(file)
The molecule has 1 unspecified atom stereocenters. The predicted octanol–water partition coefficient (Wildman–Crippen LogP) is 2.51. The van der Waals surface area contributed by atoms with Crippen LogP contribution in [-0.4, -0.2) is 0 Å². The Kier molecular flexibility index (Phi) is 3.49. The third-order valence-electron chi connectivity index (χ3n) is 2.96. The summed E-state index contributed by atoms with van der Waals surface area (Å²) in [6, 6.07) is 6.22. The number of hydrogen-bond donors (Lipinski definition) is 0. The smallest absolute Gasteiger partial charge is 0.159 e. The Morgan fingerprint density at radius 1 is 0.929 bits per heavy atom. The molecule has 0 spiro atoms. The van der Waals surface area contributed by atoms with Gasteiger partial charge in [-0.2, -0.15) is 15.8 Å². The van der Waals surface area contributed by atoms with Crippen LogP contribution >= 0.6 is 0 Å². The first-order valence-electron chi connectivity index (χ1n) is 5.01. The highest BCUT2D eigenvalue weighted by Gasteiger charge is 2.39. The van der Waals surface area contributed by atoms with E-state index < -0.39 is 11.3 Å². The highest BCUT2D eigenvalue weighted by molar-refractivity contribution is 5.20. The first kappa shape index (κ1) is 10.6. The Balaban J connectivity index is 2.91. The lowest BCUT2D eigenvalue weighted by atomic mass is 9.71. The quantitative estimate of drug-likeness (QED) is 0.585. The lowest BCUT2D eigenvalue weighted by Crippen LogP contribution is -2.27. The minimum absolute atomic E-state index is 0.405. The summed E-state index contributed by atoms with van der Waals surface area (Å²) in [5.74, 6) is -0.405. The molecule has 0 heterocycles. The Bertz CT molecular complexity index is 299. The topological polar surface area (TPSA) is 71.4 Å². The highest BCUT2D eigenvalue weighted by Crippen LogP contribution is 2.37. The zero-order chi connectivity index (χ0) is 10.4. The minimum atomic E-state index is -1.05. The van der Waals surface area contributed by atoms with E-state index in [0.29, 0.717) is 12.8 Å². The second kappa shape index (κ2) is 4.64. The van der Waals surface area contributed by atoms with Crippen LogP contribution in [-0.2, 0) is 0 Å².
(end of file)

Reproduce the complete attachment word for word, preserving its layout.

The molecule has 1 unspecified atom stereocenters. The predicted octanol–water partition coefficient (Wildman–Crippen LogP) is 2.51. The van der Waals surface area contributed by atoms with Crippen LogP contribution in [-0.4, -0.2) is 0 Å². The Kier molecular flexibility index (Phi) is 3.49. The third-order valence-electron chi connectivity index (χ3n) is 2.96. The summed E-state index contributed by atoms with van der Waals surface area (Å²) in [6, 6.07) is 6.22. The number of hydrogen-bond donors (Lipinski definition) is 0. The smallest absolute Gasteiger partial charge is 0.159 e. The Morgan fingerprint density at radius 1 is 0.929 bits per heavy atom. The molecule has 0 spiro atoms. The van der Waals surface area contributed by atoms with Gasteiger partial charge in [-0.2, -0.15) is 15.8 Å². The van der Waals surface area contributed by atoms with Crippen LogP contribution >= 0.6 is 0 Å². The first-order valence-electron chi connectivity index (χ1n) is 5.01. The highest BCUT2D eigenvalue weighted by Gasteiger charge is 2.39. The van der Waals surface area contributed by atoms with E-state index < -0.39 is 11.3 Å². The highest BCUT2D eigenvalue weighted by molar-refractivity contribution is 5.20. The first kappa shape index (κ1) is 10.6. The Balaban J connectivity index is 2.91. The lowest BCUT2D eigenvalue weighted by atomic mass is 9.71. The quantitative estimate of drug-likeness (QED) is 0.585. The lowest BCUT2D eigenvalue weighted by Crippen LogP contribution is -2.27. The minimum absolute atomic E-state index is 0.405. The summed E-state index contributed by atoms with van der Waals surface area (Å²) in [5.74, 6) is -0.405. The molecule has 0 heterocycles. The Bertz CT molecular complexity index is 299. The topological polar surface area (TPSA) is 71.4 Å². The highest BCUT2D eigenvalue weighted by Crippen LogP contribution is 2.37. The zero-order chi connectivity index (χ0) is 10.4. The minimum atomic E-state index is -1.05. The van der Waals surface area contributed by atoms with E-state index in [0.29, 0.717) is 12.8 Å². The second kappa shape index (κ2) is 4.64. The van der Waals surface area contributed by atoms with Crippen LogP contribution in [-0.2, 0) is 0 Å².